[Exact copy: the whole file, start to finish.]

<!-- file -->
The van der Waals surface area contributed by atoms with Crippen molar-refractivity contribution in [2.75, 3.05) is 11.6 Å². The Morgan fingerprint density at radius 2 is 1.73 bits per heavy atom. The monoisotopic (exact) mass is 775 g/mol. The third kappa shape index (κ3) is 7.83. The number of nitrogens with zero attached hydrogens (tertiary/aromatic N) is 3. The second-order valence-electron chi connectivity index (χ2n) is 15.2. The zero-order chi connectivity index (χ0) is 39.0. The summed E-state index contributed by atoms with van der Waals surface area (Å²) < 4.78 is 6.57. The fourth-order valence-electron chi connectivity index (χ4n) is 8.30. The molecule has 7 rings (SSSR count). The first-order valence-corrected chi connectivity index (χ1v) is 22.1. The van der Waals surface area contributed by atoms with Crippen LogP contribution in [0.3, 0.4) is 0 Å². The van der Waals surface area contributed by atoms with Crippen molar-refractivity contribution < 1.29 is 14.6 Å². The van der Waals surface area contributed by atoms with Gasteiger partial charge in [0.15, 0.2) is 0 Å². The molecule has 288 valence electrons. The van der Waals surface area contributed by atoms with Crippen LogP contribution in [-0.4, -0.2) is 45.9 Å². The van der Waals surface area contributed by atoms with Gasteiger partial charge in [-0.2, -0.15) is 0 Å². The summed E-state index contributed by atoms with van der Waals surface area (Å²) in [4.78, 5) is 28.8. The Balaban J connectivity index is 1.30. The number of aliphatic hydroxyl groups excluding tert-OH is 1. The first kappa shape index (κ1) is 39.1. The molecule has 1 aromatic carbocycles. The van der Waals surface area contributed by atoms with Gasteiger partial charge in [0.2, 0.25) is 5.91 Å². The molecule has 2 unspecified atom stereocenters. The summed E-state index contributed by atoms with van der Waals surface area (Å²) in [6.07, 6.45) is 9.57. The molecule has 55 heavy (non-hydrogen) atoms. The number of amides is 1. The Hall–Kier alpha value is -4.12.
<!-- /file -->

The van der Waals surface area contributed by atoms with Crippen molar-refractivity contribution in [2.75, 3.05) is 11.6 Å². The Morgan fingerprint density at radius 2 is 1.73 bits per heavy atom. The monoisotopic (exact) mass is 775 g/mol. The third kappa shape index (κ3) is 7.83. The number of nitrogens with zero attached hydrogens (tertiary/aromatic N) is 3. The second-order valence-electron chi connectivity index (χ2n) is 15.2. The zero-order chi connectivity index (χ0) is 39.0. The summed E-state index contributed by atoms with van der Waals surface area (Å²) < 4.78 is 6.57. The fourth-order valence-electron chi connectivity index (χ4n) is 8.30. The molecule has 7 rings (SSSR count). The first-order valence-corrected chi connectivity index (χ1v) is 22.1. The van der Waals surface area contributed by atoms with Crippen LogP contribution in [0.3, 0.4) is 0 Å². The van der Waals surface area contributed by atoms with Crippen molar-refractivity contribution < 1.29 is 14.6 Å². The van der Waals surface area contributed by atoms with Gasteiger partial charge in [0.15, 0.2) is 0 Å². The molecule has 288 valence electrons. The van der Waals surface area contributed by atoms with Crippen LogP contribution in [-0.4, -0.2) is 45.9 Å². The van der Waals surface area contributed by atoms with Gasteiger partial charge in [-0.2, -0.15) is 0 Å². The summed E-state index contributed by atoms with van der Waals surface area (Å²) in [4.78, 5) is 28.8. The Balaban J connectivity index is 1.30. The number of aliphatic hydroxyl groups excluding tert-OH is 1. The first kappa shape index (κ1) is 39.1. The molecule has 1 aromatic carbocycles. The van der Waals surface area contributed by atoms with Gasteiger partial charge in [0.2, 0.25) is 5.91 Å². The molecule has 2 unspecified atom stereocenters. The summed E-state index contributed by atoms with van der Waals surface area (Å²) in [6.07, 6.45) is 9.57. The molecule has 55 heavy (non-hydrogen) atoms. The number of amides is 1. The Hall–Kier alpha value is -4.12.